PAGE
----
BACKGROUND: As surgical systems are forced to adapt and respond to new challenges, so should the patient safety tools within those systems. We sought to determine how the WHO SSC might best be adapted during the COVID-19 pandemic. METHODS: 18 Panelists from five continents and multiple clinical specialties participated in a three-round modified Delphi technique to identify potential recommendations, assess agreement with proposed recommendations and address items not meeting consensus. RESULTS: From an initial 29 recommendations identified in the first round, 12 were identified for inclusion in the second round. After discussion of recommendations without consensus for inclusion or exclusion, four additional recommendations were added for an eventual 16 recommendations. Nine of these recommendations were related to checklist content, while seven recommendations were related to implementation. CONCLUSIONS: This multinational panel has identified 16 recommendations for sites looking to use the surgical safety checklist during the COVID-19 pandemic. These recommendations provide an example of how the SSC can adapt to meet urgent and emerging needs of surgical systems by targeting important processes and encouraging critical discussions.
2020
Joao Gabriel Rosa Ramos, Roger Daglius Dias, Rogerio Hora da Passos, Paulo Benigno Pena Batista, and Daniel Neves Forte. 8/2020. “Prognostication in urgent intensive care unit referrals: a cohort study.” BMJ Support Palliat Care, 10, 1, Pp. 118-121.Abstract
OBJECTIVES: Prognostication is an essential ability to clinicians. Nevertheless, it has been shown to be quite variable in acutely ill patients, potentially leading to inappropriate care. We aimed to assess the accuracy of physician's prediction of hospital mortality in acutely deteriorating patients referred for urgent intensive care unit (ICU) admission. METHODS: Prospective cohort of acutely ill patients referred for urgent ICU admission in an academic, tertiary hospital. Physicians' prognosis assessments were recorded at ICU referral. Prognosis was assessed as survival without severe disabilities, survival with severe disabilities or no survival. Prognosis was further dichotomised in good prognosis (survival without severe disabilities) or poor prognosis (survival with severe disabilities or no survival) for prediction of hospital mortality. RESULTS: There were 2374 analysed referrals, with 2103 (88.6%) patients with complete data on mortality and physicians' prognosis. There were 593 (34.4%), 215 (66.4%) and 51 (94.4%) deaths in the groups ascribed a prognosis of survival without disabilities, survival with severe disabilities or no survival, respectively (p<0.001). Sensitivity was 31%, specificity was 91% and the area under the receiver operating characteristic curve was 0.61 for prediction of mortality. After multivariable analysis, severity of illness, performance status and ICU admission were associated with an increased likelihood of incorrect classification, while worse predicted prognosis was associated with a lower chance of incorrect classification. CONCLUSIONS: Physician's prediction was associated with hospital mortality, but overall accuracy was poor, mainly due to low sensitivity to detect risk of poor prognosis.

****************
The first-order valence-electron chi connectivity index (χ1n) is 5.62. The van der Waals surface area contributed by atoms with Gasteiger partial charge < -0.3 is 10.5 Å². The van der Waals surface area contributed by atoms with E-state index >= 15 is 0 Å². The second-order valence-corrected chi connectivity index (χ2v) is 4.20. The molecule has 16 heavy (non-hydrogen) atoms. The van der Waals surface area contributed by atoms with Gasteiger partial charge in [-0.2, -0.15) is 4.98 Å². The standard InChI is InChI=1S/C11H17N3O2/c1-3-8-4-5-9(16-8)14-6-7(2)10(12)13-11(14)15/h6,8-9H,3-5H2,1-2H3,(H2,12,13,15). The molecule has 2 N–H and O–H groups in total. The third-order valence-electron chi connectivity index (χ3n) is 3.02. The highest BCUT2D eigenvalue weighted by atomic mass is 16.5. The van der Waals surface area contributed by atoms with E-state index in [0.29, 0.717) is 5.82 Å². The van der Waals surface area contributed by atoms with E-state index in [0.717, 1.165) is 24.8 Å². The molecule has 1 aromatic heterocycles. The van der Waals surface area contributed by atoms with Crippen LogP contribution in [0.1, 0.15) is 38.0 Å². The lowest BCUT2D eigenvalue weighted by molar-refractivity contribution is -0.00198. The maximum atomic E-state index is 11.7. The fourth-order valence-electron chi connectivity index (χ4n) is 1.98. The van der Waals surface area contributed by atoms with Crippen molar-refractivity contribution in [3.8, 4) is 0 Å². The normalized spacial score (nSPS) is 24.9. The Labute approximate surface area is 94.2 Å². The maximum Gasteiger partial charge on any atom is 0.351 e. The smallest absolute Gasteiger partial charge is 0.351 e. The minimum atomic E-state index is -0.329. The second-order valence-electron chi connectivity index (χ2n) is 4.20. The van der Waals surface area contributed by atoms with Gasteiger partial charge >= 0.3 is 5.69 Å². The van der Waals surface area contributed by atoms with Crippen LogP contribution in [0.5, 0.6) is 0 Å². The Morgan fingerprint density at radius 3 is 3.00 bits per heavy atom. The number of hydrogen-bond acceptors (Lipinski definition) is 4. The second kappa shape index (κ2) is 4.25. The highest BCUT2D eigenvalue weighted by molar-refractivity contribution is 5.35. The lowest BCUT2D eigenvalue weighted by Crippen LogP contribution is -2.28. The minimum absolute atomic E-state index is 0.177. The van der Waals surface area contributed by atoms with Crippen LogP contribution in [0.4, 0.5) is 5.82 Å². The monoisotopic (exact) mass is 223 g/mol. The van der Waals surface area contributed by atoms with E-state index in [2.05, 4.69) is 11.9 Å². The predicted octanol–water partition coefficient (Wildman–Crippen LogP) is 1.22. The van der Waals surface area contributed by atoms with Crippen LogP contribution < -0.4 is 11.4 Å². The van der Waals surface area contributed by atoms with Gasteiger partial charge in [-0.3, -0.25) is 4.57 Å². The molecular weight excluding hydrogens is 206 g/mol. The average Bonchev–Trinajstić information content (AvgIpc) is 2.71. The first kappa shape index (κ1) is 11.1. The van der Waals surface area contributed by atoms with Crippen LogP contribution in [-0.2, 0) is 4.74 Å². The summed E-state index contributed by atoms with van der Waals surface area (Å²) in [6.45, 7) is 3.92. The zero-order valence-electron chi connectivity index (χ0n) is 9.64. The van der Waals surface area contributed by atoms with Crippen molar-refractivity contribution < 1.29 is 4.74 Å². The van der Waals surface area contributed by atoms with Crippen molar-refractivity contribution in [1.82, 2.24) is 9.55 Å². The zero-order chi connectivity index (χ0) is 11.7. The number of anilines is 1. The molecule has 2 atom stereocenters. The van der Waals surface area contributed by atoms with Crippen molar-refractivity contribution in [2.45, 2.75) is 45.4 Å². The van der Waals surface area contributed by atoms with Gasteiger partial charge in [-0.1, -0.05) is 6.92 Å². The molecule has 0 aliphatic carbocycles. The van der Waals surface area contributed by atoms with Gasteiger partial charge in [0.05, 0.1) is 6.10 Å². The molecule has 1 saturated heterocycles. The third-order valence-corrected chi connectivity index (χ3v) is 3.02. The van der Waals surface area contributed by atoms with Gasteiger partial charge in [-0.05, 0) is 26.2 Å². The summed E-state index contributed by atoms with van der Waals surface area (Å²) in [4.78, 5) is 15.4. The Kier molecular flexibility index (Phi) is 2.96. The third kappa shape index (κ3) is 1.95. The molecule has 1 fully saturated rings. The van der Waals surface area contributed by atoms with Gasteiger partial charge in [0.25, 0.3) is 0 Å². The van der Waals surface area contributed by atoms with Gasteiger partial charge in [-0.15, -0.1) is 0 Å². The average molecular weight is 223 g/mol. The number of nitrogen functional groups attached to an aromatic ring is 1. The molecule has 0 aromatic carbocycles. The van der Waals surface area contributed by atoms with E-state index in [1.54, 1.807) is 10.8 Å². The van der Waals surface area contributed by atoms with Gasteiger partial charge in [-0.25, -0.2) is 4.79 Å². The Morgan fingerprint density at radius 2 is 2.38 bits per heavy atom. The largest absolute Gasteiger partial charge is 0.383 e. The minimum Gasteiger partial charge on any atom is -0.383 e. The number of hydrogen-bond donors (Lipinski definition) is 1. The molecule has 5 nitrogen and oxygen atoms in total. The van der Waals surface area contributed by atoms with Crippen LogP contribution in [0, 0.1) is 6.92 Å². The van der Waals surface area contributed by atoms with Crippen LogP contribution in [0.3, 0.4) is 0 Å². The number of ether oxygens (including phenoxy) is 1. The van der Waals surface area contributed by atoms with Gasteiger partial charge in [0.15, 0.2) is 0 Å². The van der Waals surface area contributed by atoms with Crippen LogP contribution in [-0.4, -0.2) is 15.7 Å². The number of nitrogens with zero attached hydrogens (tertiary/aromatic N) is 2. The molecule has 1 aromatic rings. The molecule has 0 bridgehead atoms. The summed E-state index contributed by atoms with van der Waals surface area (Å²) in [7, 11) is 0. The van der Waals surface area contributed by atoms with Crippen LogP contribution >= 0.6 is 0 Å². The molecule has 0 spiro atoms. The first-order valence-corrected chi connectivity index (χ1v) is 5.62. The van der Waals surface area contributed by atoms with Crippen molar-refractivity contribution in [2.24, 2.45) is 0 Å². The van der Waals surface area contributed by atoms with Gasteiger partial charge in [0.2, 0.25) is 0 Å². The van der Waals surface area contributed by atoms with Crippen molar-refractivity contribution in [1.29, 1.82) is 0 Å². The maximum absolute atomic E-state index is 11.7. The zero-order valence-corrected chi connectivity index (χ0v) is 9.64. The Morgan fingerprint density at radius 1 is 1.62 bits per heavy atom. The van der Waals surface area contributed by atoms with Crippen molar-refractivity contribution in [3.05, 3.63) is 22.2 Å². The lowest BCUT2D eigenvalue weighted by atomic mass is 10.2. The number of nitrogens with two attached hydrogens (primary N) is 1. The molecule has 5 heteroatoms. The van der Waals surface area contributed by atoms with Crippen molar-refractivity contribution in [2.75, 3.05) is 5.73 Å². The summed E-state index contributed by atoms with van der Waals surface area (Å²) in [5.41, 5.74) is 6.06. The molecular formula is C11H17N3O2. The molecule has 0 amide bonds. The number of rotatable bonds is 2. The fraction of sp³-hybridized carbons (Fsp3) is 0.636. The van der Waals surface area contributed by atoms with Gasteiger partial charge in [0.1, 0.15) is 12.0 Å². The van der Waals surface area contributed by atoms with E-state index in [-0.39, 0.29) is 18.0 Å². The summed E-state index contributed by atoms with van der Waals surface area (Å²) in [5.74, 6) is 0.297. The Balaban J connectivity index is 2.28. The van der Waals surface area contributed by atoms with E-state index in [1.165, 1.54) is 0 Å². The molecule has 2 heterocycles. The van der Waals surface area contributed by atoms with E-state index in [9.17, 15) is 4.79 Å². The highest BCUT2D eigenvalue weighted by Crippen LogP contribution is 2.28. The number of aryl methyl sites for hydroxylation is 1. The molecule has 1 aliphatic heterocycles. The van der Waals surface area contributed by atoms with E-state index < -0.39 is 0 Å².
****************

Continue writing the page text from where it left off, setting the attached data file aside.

Lauren R Kennedy-Metz, Roger D Dias, Rithy Srey, Geoffrey C Rance, Heather M Conboy, Miguel E Haime, Jacquelyn A Quin, Steven J Yule, and Marco A Zenati. 2020. “Analysis of Dynamic Changes in Cognitive Workload During Cardiac Surgery Perfusionists' Interactions With the Cardiopulmonary Bypass Pump.” Hum Factors, Pp. 18720820976297.Abstract
OBJECTIVE: This novel preliminary study sought to capture dynamic changes in heart rate variability (HRV) as a proxy for cognitive workload among perfusionists while operating the cardiopulmonary bypass (CPB) pump during real-life cardiac surgery. BACKGROUND: Estimations of operators' cognitive workload states in naturalistic settings have been derived using noninvasive psychophysiological measures. Effective CPB pump operation by perfusionists is critical in maintaining the patient's homeostasis during open-heart surgery. Investigation into dynamic cognitive workload fluctuations, and their relationship with performance, is lacking in the literature. METHOD: HRV and self-reported cognitive workload were collected from three Board-certified cardiac perfusionists (N = 23 cases). Five HRV components were analyzed in consecutive nonoverlapping 1-min windows from skin incision through sternal closure. Cases were annotated according to predetermined phases: prebypass, three phases during bypass, and postbypass. Values from all 1min time windows within each phase were averaged. RESULTS: Cognitive workload was at its highest during the time between initiating bypass and clamping the aorta (preclamp phase during bypass), and decreased over the course of the bypass period. CONCLUSION: We identified dynamic, temporal fluctuations in HRV among perfusionists during cardiac surgery corresponding to subjective reports of cognitive workload. Not only does cognitive workload differ for perfusionists during bypass compared with pre- and postbypass phases, but differences in HRV were also detected within the three bypass phases. APPLICATION: These preliminary findings suggest the preclamp phase of CPB pump interaction corresponds to higher cognitive workload, which may point to an area warranting further exploration using passive measurement.
Roger D Dias, Julie A Shah, and Marco A Zenati. 2020. “Artificial intelligence in cardiothoracic surgery.” Minerva Cardioangiol, 68, 5, Pp. 532-538.Abstract